It was about 5 years ago that my day to day life started in female mode. I suppose my transition began some time before that and then continued long afterwards too, but in these last couple of years I have felt simply at one with myself. No other surgery to do, no further name changes to worry about, everything had been completed. I’d had all of the awkward (and not so awkward) conversations with friends and family, and everyone (with one or two exceptions) who I knew in my ‘past life’ accepted me as Nicky, and not the guy who came before me. I even stopped caring as much if people saw me as a transgender woman or a woman woman. People simply knew me as Nicky (or Nicola if I am being formal) whether or not they were aware of my previous incarnation. So my past was behind me. I was complete.

Writing the book almost happened by mistake. It started when I began experiencing emotions and feelings that I knew would never happen again. It began as a journal, something for my own benefit that I could use to remind me of the evolution that I was a part of. And yes, sometimes I didn’t quite know what was going on, it just seemed to happen. I got caught up in my own evolution as a natural part of who I seemed to be and what I appeared to be becoming. It was only after several months that I wondered if these scrawlings could become something larger, though I had no idea if anyone else would like to read them. I still don’t.

Completing the book made me think more about what I had been through, though as the time line stopped around 2 years ago, I was actually somewhat disassociated from what I had written. Now it was all about the editing process, how to polish what I had written, and of course, getting it out as a real, physical book. Although everything really did happen exactly as I described, I viewed it more dispassionately as a project I was seeing through to completion and not a baring of my soul to the media. I was still proud of the book – and I am, immensely – but I hadn’t appreciated that with the promotion and distribution of it, I would need to come out all over again.

Of course I am grateful that I am being asked to write pieces for the media to tie in with the book release, and now I am working with a wonderful publicist, I am hoping those requests will gain momentum so that I can bring my story to a bigger audience. However with that comes the need to explain myself again, to have to go through all the emotions that I felt several years ago, and to talk about a period of my life that is essentially over. I know, I get it, that’s what the whole dang book is about and I truly do want it to be a success! But with that comes the personal reminder that I am a transgender woman after all.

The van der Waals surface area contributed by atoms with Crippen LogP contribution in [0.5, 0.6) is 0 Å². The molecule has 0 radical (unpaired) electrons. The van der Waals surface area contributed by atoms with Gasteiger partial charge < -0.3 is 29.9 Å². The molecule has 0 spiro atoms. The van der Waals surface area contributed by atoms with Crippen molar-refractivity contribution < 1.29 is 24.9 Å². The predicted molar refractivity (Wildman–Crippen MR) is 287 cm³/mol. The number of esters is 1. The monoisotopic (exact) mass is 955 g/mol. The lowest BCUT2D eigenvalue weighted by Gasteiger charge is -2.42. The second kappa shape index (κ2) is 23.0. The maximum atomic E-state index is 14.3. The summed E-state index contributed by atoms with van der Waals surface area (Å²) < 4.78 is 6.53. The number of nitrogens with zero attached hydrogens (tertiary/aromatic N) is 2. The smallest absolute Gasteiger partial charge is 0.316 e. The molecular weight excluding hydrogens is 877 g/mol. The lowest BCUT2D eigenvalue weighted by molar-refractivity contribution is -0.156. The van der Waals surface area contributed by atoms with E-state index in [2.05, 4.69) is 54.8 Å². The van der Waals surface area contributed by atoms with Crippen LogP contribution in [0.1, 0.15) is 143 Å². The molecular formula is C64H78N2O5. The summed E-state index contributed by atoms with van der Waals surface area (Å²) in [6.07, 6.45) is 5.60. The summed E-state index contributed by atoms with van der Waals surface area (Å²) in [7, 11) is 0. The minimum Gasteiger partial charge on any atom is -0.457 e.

The working title for the book for much of its writing period was “The Woman I Was”. I liked the slight ambiguity of the wording and felt that it reflected the concept that I was probably a woman before I realized it myself. But book experts advised me that such a title would be too confusing and might even imply that I was a woman before and am now a man! Jeez, I didn’t want to have that association! Besides, the link with tea is far more appropriate.

One of the broader aims that I have is that, in time, we can do without labels and definitions. Society is getting there and these days we rarely say the (black) actor, the (lesbian) actress, the (gay) runner – because there is simply no need for those added words. Yet still we tend to say the transgender actress. Not always, but often there seems to be the need to qualify that the actress is a transgender actress. Having said that, how would I like to be introduced if I am giving an interview? The transgender author? I am that and so it does make sense – especially as that is what the book is about.

Still, I return to the flux of now having to come out again. I really hadn’t expected to do that a second time, but maybe this is beyond that. Perhaps this is the true finishing point as I lift the final veil of transparency.

Perceptions… before and after the Bruce Jenner interview

Will America be hanging on the every word of Bruce Jenner this Friday?

No, probably not, but it is one of the biggest profile transgender interviews that will appear in the mainstream media. And that means we have to accept the trashy media talking referring to “gender-bending” (a term that makes most trans people roll their eyes at, I know it does me) within the broader discussion of being trans. So I know I should welcome this discussion on US prime time TV but the court is still out on whether this interview will help a broader understanding about what it means to be transgendered, or if it will marginalize opinion. That all depends on how the interview is conducted (Diane Sawyer is likely to have done a very professional job there) and the sort of answers that Bruce gives.

I have wondered about some of the questions that could crop up during the 2 hour special (whittled down to less than 90 minutes I expect, once advertising breaks and needless repetition is taken into account) and these could be quite helpful in making others understand our situation better. Obvious topics like if he is / will be changing his name, whether he presents as a woman all the time, and so whether “he” or “she” is more appropriate, will be asked, but naturally mainstream America also wants to hear the tabloid edition too: Is he taking hormones and will he be having gender reassignment surgery. Those are the knee-jerk questions that Joe Mainstreet has in mind and it will be interesting to see is Diane Sawyer ventures down this road (she probably has to) and in which case, how Bruce answers.